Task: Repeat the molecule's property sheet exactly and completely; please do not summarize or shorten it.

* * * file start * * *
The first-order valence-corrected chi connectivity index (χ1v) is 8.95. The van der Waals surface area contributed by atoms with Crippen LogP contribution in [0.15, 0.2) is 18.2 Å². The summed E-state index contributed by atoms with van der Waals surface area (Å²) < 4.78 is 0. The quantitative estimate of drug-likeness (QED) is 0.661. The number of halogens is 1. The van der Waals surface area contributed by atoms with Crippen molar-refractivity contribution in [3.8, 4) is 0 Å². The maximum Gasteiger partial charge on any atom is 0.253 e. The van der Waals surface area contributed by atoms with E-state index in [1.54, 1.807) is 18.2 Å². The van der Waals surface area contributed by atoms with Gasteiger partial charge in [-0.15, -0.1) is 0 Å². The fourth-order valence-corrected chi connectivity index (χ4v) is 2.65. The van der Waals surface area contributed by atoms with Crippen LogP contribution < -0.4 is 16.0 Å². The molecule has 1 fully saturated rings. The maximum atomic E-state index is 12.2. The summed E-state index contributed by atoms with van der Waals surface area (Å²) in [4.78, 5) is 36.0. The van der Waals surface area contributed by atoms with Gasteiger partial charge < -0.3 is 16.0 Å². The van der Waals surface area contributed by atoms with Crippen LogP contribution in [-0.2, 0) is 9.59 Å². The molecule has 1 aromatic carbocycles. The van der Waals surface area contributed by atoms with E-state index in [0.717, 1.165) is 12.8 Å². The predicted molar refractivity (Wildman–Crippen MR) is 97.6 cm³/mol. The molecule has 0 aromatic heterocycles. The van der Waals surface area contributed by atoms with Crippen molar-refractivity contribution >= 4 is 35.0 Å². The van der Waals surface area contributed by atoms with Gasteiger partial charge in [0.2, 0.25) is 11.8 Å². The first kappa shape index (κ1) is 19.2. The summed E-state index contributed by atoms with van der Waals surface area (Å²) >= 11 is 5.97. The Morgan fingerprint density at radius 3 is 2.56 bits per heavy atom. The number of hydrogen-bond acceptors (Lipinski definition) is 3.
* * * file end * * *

The first-order valence-corrected chi connectivity index (χ1v) is 8.95. The van der Waals surface area contributed by atoms with Crippen LogP contribution in [0.15, 0.2) is 18.2 Å². The summed E-state index contributed by atoms with van der Waals surface area (Å²) < 4.78 is 0. The quantitative estimate of drug-likeness (QED) is 0.661. The number of halogens is 1. The van der Waals surface area contributed by atoms with Crippen molar-refractivity contribution in [3.8, 4) is 0 Å². The maximum Gasteiger partial charge on any atom is 0.253 e. The van der Waals surface area contributed by atoms with E-state index in [1.54, 1.807) is 18.2 Å². The van der Waals surface area contributed by atoms with Gasteiger partial charge in [-0.15, -0.1) is 0 Å². The fourth-order valence-corrected chi connectivity index (χ4v) is 2.65. The van der Waals surface area contributed by atoms with Crippen LogP contribution < -0.4 is 16.0 Å². The molecule has 1 fully saturated rings. The maximum atomic E-state index is 12.2. The summed E-state index contributed by atoms with van der Waals surface area (Å²) in [4.78, 5) is 36.0. The van der Waals surface area contributed by atoms with Gasteiger partial charge < -0.3 is 16.0 Å². The van der Waals surface area contributed by atoms with Crippen LogP contribution in [-0.2, 0) is 9.59 Å². The molecule has 1 aromatic carbocycles. The van der Waals surface area contributed by atoms with E-state index in [0.717, 1.165) is 12.8 Å². The predicted molar refractivity (Wildman–Crippen MR) is 97.6 cm³/mol. The molecule has 0 aromatic heterocycles. The van der Waals surface area contributed by atoms with Crippen molar-refractivity contribution >= 4 is 35.0 Å². The van der Waals surface area contributed by atoms with Gasteiger partial charge in [0.2, 0.25) is 11.8 Å². The first kappa shape index (κ1) is 19.2. The summed E-state index contributed by atoms with van der Waals surface area (Å²) >= 11 is 5.97. The Morgan fingerprint density at radius 3 is 2.56 bits per heavy atom. The number of hydrogen-bond acceptors (Lipinski definition) is 3.